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Durrett, Russell P.
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Downsized-Boosted Gasoline Engine with Exhaust Compound and Dilute Advanced Combustion

General Motors LLC-Jeremie Dernotte, Paul M. Najt, Russell P. Durrett
  • Technical Paper
  • 2020-01-0795
To be published on 2020-04-14 by SAE International in United States
This article presents experimental results obtained with a disruptive engine platform, designed to maximize the engine efficiency through a synergetic implementation of downsizing, high compression-ratio, and importantly exhaust-heat energy recovery in conjunction with advanced lean/dilute low-temperature type combustion. The engine architecture is a supercharged high-power output, 1.1-liter engine with two-firing cylinders and a high compression ratio of 13.5: 1. The integrated exhaust heat recovery system is an additional, larger displacement, non-fueled cylinder into which the exhaust gas from the two firing cylinders is alternately transferred to be further expanded.The main goal of this work is to implement in this engine, advanced lean/dilute low-temperature combustion for low-NOx and high efficiency operation, and to address the transition between the different operating modes. Those include well-mixed charge compression-ignition at low-load, and a mixed-mode combustion at higher loads, before transitioning to boosted homogenous and stochiometric spark-ignited combustion. Here, the mixed-mode combustion strategy is composed of a deflagration of a stratified mixture created by a late direct injection, then triggering a controlled autoignition of the surrounding gas, improving the robustness…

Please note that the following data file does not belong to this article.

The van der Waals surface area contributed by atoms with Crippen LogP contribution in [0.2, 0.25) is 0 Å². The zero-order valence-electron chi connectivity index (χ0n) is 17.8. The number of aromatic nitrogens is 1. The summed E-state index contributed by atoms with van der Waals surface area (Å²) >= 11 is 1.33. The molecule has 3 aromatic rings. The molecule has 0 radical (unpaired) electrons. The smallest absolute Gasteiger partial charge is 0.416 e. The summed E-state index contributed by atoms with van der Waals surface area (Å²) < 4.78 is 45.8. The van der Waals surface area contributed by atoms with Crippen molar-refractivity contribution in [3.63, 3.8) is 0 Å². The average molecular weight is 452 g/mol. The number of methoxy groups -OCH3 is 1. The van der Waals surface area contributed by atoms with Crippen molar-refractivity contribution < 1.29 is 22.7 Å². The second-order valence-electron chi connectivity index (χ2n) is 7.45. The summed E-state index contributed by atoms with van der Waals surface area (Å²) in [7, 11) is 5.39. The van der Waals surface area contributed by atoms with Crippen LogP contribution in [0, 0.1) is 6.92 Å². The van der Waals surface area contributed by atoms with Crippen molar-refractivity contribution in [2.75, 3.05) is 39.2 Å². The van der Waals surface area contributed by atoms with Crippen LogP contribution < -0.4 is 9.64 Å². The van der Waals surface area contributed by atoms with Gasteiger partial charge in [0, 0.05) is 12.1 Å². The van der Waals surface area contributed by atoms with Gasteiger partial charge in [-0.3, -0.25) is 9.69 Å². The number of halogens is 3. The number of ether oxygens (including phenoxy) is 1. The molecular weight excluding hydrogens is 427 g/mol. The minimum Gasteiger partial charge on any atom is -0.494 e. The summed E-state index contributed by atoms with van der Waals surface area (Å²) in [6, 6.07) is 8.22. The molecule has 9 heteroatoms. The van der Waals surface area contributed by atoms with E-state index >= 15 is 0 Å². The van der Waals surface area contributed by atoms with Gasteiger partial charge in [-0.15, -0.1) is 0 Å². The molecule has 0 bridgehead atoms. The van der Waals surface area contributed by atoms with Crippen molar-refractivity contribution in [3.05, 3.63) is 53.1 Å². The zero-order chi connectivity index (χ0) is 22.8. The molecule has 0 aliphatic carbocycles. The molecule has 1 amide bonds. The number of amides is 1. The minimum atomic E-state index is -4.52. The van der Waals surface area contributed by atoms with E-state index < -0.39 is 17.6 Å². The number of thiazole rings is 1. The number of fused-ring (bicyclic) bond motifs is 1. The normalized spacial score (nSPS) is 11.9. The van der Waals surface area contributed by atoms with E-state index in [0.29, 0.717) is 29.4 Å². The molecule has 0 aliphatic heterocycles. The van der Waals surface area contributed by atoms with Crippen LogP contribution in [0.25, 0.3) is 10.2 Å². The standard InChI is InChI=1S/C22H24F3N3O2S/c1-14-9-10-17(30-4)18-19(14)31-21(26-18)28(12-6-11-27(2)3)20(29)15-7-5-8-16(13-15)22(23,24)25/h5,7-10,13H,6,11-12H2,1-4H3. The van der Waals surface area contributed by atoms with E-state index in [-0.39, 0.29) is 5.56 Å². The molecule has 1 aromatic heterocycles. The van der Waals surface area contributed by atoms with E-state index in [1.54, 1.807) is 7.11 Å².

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Iterative Learning Control for a Fully Flexible Valve Actuation in a Test Cell

SAE International Journal of Passenger Cars - Electronic and Electrical Systems

Colorado School of Mines-Kevin L. Moore
General Motors Company-Hai Wu, Jyh-Shin Chen, Meng-Feng Li, Russell P. Durrett
  • Journal Article
  • 2012-01-0162
Published 2012-04-16 by SAE International in United States
An iterative learning control (ILC) algorithm has been developed for a test cell electro-hydraulic, fully flexible valve actuation system to track valve lift profile under steady-state and transient operation. A dynamic model of the plant was obtained from experimental data to design and verify the ILC algorithm. The ILC is implemented in a prototype controller. The learned control input for two different lift profiles can be used for engine transient tests. Simulation and bench test are conducted to verify the effectiveness and robustness of this approach. The simple structure of the ILC in implementation and low cost in computation are other crucial factors to recommend the ILC. It does not totally depend on the system model during the design procedure. Therefore, it has relatively higher robustness to perturbation and modeling errors than other control methods for repetitive tasks.
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Detailed Unburned Hydrocarbon Investigations in a Highly-Dilute Diesel Low Temperature Combustion Regime

SAE International Journal of Engines

Engine Research Center, University of Wisconsin – Madison-Chad P. Koci, Youngchul Ra, Roger Krieger, Mike Andrie, David E. Foster